U.N. Human-Rights Official: U.S. Abortion Bans Are ‘Extremist Hate’ and ‘Torture’

United Nations headquarters in New York City (Mike Segar/Reuters)

The United Nations deputy high commissioner for human rights on Tuesday called the recent stringent bans on abortion passed in some U.S. states “torture” and “extremist hate” and said they constitute a “crisis directed at women.”

“We have not called it out in the same way we have other forms of extremist hate, but this is gender-based violence against women, no question,” Deputy High Commissioner Kate Gilmore told The Guardian. “It’s clear it’s torture — it’s a deprivation of a right to health.”

“This is a crisis. It’s a crisis directed at women,” she added.

Gilmore, who has served as deputy high commissioner since 2015, said a committee of U.N. experts dedicated to analyzing how countries implement human-rights principles “independently declared the absolute prohibition of abortion . . . is against human rights.”

Mississippi, Georgia, Iowa, Kentucky, Louisiana, Missouri, North Dakota, and Ohio have recently passed bills banning abortions after only a few weeks, and Alabama passed a bill prohibiting the procedure at any point except when the life of the mother is threatened, the most restrictive such ban in the nation.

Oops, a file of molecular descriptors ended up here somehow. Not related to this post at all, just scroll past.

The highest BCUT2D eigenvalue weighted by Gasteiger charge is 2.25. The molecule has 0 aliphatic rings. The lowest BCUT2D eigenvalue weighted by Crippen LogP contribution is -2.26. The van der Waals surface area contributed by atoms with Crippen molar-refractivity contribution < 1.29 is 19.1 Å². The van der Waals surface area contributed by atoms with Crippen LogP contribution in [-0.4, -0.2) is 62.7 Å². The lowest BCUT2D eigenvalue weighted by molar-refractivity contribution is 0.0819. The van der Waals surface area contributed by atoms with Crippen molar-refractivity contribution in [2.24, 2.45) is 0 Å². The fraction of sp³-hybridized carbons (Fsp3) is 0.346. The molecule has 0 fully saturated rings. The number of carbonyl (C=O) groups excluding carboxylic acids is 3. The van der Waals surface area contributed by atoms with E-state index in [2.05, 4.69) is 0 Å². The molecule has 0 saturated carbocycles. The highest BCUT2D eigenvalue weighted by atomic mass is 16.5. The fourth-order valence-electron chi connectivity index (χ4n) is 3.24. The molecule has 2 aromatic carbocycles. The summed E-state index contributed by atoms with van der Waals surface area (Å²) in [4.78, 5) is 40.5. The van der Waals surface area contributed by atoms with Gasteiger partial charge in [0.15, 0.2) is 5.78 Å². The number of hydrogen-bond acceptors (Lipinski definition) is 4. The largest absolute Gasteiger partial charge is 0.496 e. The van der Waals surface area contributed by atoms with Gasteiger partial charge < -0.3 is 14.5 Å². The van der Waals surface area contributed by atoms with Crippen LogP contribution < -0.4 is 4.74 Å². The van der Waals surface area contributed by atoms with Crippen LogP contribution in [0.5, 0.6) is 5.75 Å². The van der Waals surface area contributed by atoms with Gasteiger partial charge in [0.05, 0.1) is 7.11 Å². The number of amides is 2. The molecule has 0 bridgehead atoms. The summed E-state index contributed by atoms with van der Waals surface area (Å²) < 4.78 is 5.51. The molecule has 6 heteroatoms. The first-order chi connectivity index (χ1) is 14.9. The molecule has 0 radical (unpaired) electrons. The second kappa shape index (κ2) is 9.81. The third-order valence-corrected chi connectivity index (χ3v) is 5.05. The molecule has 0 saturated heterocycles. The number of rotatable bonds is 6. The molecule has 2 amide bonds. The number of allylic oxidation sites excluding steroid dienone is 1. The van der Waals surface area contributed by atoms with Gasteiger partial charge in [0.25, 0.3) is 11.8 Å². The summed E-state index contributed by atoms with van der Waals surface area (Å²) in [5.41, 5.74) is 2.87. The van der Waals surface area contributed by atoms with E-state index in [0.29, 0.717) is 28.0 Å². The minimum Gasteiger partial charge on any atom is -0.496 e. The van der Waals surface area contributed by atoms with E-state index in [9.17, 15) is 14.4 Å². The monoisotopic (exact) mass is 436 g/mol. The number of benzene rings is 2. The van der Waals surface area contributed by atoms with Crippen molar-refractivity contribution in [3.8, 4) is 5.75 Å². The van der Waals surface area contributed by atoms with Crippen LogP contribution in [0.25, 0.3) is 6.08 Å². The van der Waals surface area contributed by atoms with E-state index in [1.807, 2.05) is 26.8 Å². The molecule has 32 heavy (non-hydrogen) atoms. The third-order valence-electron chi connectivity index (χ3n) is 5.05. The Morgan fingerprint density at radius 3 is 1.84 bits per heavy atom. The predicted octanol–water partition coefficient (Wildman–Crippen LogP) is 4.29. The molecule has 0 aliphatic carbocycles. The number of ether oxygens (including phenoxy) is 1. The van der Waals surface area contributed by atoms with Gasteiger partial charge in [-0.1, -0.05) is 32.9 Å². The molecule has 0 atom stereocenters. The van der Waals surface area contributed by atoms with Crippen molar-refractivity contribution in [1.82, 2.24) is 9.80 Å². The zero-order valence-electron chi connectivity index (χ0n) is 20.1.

Pro-life advocates hope court challenges to the unusually strict state laws will eventually reach the Supreme Court, where a new conservative majority will consider overturning Roe v. Wade, the landmark 1973 case that legalized abortion nationwide.

Gilmore took a shot at conservative organizations campaigning to advance pro-life policies at the U.N., saying their agenda is not based on facts.

“It’s an assault on truth, science, and universal values and norms,” she said. “You’re entitled to your own opinion, but you’re not entitled to your own facts.”

“We have to stand with the evidence and facts and in solidarity with women, and in particular young women and minority women who are really under the gun,” Gilmore continued. “This doesn’t affect well-off women in the same way as women with no resources, or able-bodied women the way it affects disabled women, and urban women the way it affects rural women.”

She also called “deeply distressing” the Trump administration’s push in April to remove language on sexual and reproductive health in a resolution on rape, the rationale being that such language promotes abortion.

The UN has been rife with controversy over abortion rights recently. In March, the chairwoman of a U.N. commission forced the adoption of a measure that implicitly promotes abortion over the objections of more than one country.

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